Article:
30 Days of Prayer Int'l
Colorado Springs, CO
While visiting friends in a small Kyrgyz village, we passed around the bowls of hot tea as usual. But our friend, Azim, refuses. “No, thank you,” he says, “I’m fasting.”
Of course, every good Muslim fasts during Ramadan. It is one of the most important rituals in their faith. But Azim? He is the only Christian in the village.
Why is he fasting?
At the foot of the great mountains, Kyrgyz people are proud of their traditions. They are Kyrgyz first, and then Muslims. After the collapse of the Soviet Union, people remembered their roots in their search for identity. This strengthened Islam, but also revived ancient customs from times before the people became Muslim. Only a few people in the village fast properly, or attend the mosque regularly, but the whole village meets in one another’s homes to break the fast. For them, Ramadan is about community and identity.
So why does Azim fast? For many years after becoming a Christian, Azim did not want anything to do with Muslims. They had harassed him and his family. But as he grew stronger in his faith and asked God for wisdom, he understood that he could live as a Christian within his own culture. And that included fasting!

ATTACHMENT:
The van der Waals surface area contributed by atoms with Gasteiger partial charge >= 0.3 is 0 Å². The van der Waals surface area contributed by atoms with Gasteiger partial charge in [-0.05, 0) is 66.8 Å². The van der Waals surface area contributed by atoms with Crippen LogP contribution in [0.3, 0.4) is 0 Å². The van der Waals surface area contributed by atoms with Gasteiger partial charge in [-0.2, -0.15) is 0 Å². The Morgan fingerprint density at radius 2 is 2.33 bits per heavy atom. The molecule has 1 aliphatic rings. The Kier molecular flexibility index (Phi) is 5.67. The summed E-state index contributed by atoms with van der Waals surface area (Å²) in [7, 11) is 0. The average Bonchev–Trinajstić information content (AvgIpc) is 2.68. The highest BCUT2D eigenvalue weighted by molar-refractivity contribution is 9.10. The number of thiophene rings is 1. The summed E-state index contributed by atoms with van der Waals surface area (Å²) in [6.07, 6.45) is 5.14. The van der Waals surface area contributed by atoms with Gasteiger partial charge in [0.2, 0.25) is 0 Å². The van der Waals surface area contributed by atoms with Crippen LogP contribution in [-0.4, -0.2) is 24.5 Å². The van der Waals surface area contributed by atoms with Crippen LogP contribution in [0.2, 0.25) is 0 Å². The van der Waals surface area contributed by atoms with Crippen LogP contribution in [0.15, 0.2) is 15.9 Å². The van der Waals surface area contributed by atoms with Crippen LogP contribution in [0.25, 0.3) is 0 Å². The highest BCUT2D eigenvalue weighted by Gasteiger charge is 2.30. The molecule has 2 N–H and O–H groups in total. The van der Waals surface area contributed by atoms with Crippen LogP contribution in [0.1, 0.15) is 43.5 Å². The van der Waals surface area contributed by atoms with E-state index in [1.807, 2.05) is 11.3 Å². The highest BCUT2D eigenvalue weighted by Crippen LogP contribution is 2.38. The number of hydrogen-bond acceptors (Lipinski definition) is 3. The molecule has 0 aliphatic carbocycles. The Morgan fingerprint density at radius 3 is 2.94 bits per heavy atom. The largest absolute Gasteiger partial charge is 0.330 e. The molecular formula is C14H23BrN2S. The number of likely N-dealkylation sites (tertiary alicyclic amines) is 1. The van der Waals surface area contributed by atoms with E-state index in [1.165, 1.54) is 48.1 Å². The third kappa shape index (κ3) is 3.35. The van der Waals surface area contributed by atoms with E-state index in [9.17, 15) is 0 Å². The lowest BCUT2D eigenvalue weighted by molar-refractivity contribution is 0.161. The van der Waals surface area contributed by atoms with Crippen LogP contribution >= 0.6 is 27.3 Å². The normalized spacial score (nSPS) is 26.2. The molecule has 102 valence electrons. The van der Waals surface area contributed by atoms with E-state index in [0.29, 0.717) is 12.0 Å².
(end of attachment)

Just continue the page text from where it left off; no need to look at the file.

Therefore, Azim decided to fast as a Christian, following Christ’s example. But also, to connect with his neighbours. He visits others in the village to break the fast and talks with them about what it means to him to follow Christ.
How to Pray
- Believers from mostly unreached Muslim communities must learn how to share their faith in a community that has little knowledge of what it means to be a Christian. Pray for believers in these situations to have wisdom and direction from the Holy Spirit.
- Pray that Kyrgyz will cry out to God and be heard and rescued, as we read in Isaiah 58.
- Pray for many to come to faith in Kyrgyzstan and seek to follow Christ within their culture.
Top image of two Kyrgyz women taken by Theklan via Wikimedia (Creative Commons)